Is it time to move on from legacy technology?

Digital transformation has crossed an important threshold. Now more organisations have shifted their focus from planning digital transformation projects to actually implementing them, digital architects and developers have to ensure they can meet the demands of today’s digital age.

Yet there are challenges. Many organisations still have to scale back on their ambitions because of the constraints presented by legacy systems and infrastructures. According to a 2019 survey, 60 percent of enterprises say IT teams spend too much time on digital transformation projects because of legacy technologies, and 86 percent believe a reliance on legacy technology has prevented them from venturing into new digital services.

So if legacy technology is such an issue, why do so many still use it? And how can organisations successfully transform their digital capabilities by either replacing or updating existing legacy tech?

Built for comfort?
Legacy technologies can be compared to an old, fraying pair of jeans that are nonetheless comfortable and have been worn for years. You know that eventually they will be unwearable. But until that time, they’re quite possibly some of the most comfortable clothes you own, and do their job perfectly. Similarly, legacy technology will often provide an essential task to the business, one that the organisation is highly comfortable with. Essentially, it will work perfectly until the exact time it isn’t fit for purpose any more.

Huw Owen, Head of EMEA & APJ at Couchbase

Identifying this time is the challenge. Many organisations were built on a foundation of legacy hardware and applications, and it can be difficult to part ways with tried, tested and trusted technology. However, eventually the needs of the business, and the capabilities of more modern technology, will stretch beyond what legacy can offer. At this point, the organisation needs to be ready to make the change – or begin to suffer by holding onto increasingly outdated technology.

Building a graph
Where exactly this point lies depends on the organisation. Some might need to make a change immediately, or already be behind the curve. Others could continue for some time without the need to change. For instance, if legacy technology is running critical business processes that perform perfectly; is supported by skilled teams who have an in-depth knowledge built up over years of experience and potentially writing millions of lines of code; and would ultimately be more expensive to replace than to continue using – especially given the need to ensure services are always available and there is no risk of data loss – then it makes sense for the business to stick with what it knows.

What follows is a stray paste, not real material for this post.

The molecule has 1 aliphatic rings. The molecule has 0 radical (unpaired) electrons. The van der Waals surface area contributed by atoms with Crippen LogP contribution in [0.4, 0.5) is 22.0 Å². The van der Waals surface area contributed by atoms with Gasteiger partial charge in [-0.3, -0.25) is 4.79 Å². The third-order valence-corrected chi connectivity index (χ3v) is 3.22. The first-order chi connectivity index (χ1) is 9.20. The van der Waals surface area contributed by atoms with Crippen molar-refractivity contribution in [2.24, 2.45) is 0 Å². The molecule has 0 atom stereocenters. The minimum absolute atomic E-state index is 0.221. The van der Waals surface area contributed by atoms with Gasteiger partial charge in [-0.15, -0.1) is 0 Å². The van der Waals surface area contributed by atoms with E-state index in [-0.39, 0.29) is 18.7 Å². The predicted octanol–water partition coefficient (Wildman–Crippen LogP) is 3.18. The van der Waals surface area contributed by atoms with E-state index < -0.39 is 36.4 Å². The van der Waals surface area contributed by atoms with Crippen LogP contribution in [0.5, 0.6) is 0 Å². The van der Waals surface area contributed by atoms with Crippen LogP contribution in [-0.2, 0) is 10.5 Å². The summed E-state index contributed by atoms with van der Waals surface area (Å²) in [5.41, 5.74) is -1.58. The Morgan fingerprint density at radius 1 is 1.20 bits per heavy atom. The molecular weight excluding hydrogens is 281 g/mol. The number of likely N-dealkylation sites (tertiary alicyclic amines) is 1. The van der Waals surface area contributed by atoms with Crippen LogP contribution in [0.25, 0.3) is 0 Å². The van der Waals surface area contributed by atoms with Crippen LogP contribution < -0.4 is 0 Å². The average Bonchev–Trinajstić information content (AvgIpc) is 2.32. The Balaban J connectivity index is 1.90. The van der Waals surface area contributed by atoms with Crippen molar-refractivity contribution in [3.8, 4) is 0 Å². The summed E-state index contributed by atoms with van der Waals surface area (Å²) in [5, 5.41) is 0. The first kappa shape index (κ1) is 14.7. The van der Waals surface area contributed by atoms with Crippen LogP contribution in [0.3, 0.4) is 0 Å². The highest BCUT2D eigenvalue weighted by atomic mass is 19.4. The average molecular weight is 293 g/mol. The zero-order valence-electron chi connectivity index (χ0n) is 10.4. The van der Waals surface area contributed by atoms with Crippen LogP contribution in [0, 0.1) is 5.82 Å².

However, at the same time organisations have to be wary of the sunk cost fallacy. Just because technology has had a lot of finances, time and resources invested in it to date, doesn’t mean that this should continue indefinitely. There will come a time when the total cost of legacy systems – in terms of maintenance, management and missed opportunities from not having the right technology in place to pursue digital projects – will outweigh the cost of upgrading.

Making the move
Whether an organisation’s crossover point is far in the future or near at hand, it needs to prepare. The first step is calculating exactly when the crossover point will be – it may be that it is already in the past, in which case urgent action is critical. The organisation then needs to know how long any transformation will take, especially if it is to be done carefully enough to avoid any disruption to essential services. A vital factor in this is knowing what will replace the legacy technology. If the enterprise plans to move services to cloud architecture, the actual process may be much faster than procuring on-premises infrastructure. Similarly, if teams need to re-skill to learn the new technology this also has to be factored in. Understanding these timings will give the enterprise a marker for when it has to be ready to begin transformation – and then allow it to begin planning and choosing its replacement technology, regardless of whether it has months or years to prepare.

Is it the end of the line for legacy?
The fact is legacy technology is not going to completely disappear overnight, or even any time soon. In many places, it is simply too embedded, and performing too well. For instance, according to an IBM study, 92 of the world’s top 100 banks still rely on mainframes to process large volumes of transactions. Over time, organisations will migrate to newer technologies, but these migration efforts require highly thought-out and careful migration, training and infrastructure plans.

The key to a successful transition from legacy technology is not to remove the core capabilities for your business, or to make existing skills obsolete overnight, but to carefully plan the adoption of a modern system, that closely matches the needs of the business and will result in a competitive edge.


Huw Owen

Head of EMEA & APJ at Couchbase


Scroll to Top